What strikes me about all the snippets of chat I overhear in the lobby of the Beaumont during a show's run - see latest edition below - is how sincere most of them are. The speakers don't seem to think there's the slightest thing odd or amusing about what they are saying - which, of course, is what makes them odd and amusing. 

Younger Man: It's a short evening so we'll make it to dinner by 9:30. 

Older Man: Why do you think it's short? 

Younger Man: Because there's no intermission. 

Older: Wrong. It's called Act One, not "One Act." 

* * * 

Woman in Plaid: (humming a tune) 

Woman in Pant Suit: What's that song? 

Woman in Plaid: "My Funny Valentine." 

Woman in Pant Suit: Oh, right: Rodgers and Hart. 

Woman in Plaid: I thought it was appropriate to the play today. 

Woman in Pant Suit: But the play today is Kaufman and Hart. 

Woman in Plaid: But it's the same Hart, isn't it? 

Woman in Pant Suit: No. 

Woman in Plaid: Oh. I always thought he wrote his plays with Kaufman, and his musicals with Rodgers. 

* * * 

Tall Man at Intermission: The show's got a great set, hasn't it? 

Taller Man: Absolutely. I was reading the Playbill, and it was designed by Beowulf Boritt. 

Tall Man: His father must have been an English professor. 

Taller Man: Or a Tolkien fan. 

* * * 

Older Woman: You know, your grandfather grew up in the Bronx, in the same neighborhood as Moss Hart. 

Teenage Boy: I've never even been to the Bronx.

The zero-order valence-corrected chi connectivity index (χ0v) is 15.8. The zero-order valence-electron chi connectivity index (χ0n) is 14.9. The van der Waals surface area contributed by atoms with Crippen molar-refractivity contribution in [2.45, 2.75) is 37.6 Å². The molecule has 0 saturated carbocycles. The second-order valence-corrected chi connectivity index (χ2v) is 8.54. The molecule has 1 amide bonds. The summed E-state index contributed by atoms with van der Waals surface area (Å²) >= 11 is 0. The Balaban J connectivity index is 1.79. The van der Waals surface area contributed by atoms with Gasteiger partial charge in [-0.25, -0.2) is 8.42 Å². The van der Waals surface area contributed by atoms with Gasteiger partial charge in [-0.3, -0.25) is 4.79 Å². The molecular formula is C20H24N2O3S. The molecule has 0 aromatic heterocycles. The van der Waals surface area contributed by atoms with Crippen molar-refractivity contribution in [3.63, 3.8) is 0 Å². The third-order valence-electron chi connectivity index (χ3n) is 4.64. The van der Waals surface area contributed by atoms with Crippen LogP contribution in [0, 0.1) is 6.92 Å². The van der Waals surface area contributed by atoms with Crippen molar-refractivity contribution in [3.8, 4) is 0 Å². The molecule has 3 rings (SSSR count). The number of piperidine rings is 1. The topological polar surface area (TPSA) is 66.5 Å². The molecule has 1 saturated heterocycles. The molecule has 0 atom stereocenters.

Older Woman: You've been to Yankee Stadium. 

Teenage Boy: Grandma, seeing a Yankees game from a luxury box isn't going to the Bronx. It's going to Manhattan North. 

* * * 

Woman in Red: Wasn't Moss Hart married to Kitty Carlisle Hart? 

Woman in White: Yes. 

Woman in Red: So why isn't she in the play? 

Woman in White: It takes place before she and Hart met. She'd be in the sequel. 

Woman in Red: Which would be called "Act Two," I suppose. 

Woman in White: No. "Life with Kitty." 

* * *

First Man: I'm so lucky. I saw Tony Shalhoub in "Lend Me A Tenor." 

Second Man: I'm lucky, too. I saw Santino Fontana in "Cinderella." 

Third Man: I saw Andrea Martin hanging upside down from a trapeze. 

First Man: You win. 

* * * 

Stout Man: Did you know that Moss Hart directed "My Fair Lady"? And apparently had quite a time with Julie Andrews. 

Thin Woman: I saw Audra McDonald in that part. 

Stout Man: You did not. Audra has never done that part. 

Thin Woman: Yes, she did. In California. 

Stout Man: I don't believe you. But what I do believe is that if she ever sang Eliza Doolittle on Broadway she would win a Tony. 

[Editor's note: Audra McDonald has never done "My Fair Lady" professionally. She does, however, regularly include the musical's "I Could Have Danced All Night" in her concert performances.] 

* * * 

Young Man: During the first act, I kept imagining what this play would be like as a musical. 

Young Woman: Me, too. They'd have to shorten the book to make room for songs, but they could keep the set and costumes. 

Young Man: I think they'd have to adjust the set. 

Young Woman: Why? 

Young Man: Have you ever tried to sing while running up and down stairs? 

Brendan Lemon is the American theater critic for the Financial Times and the editor of lemonwade.com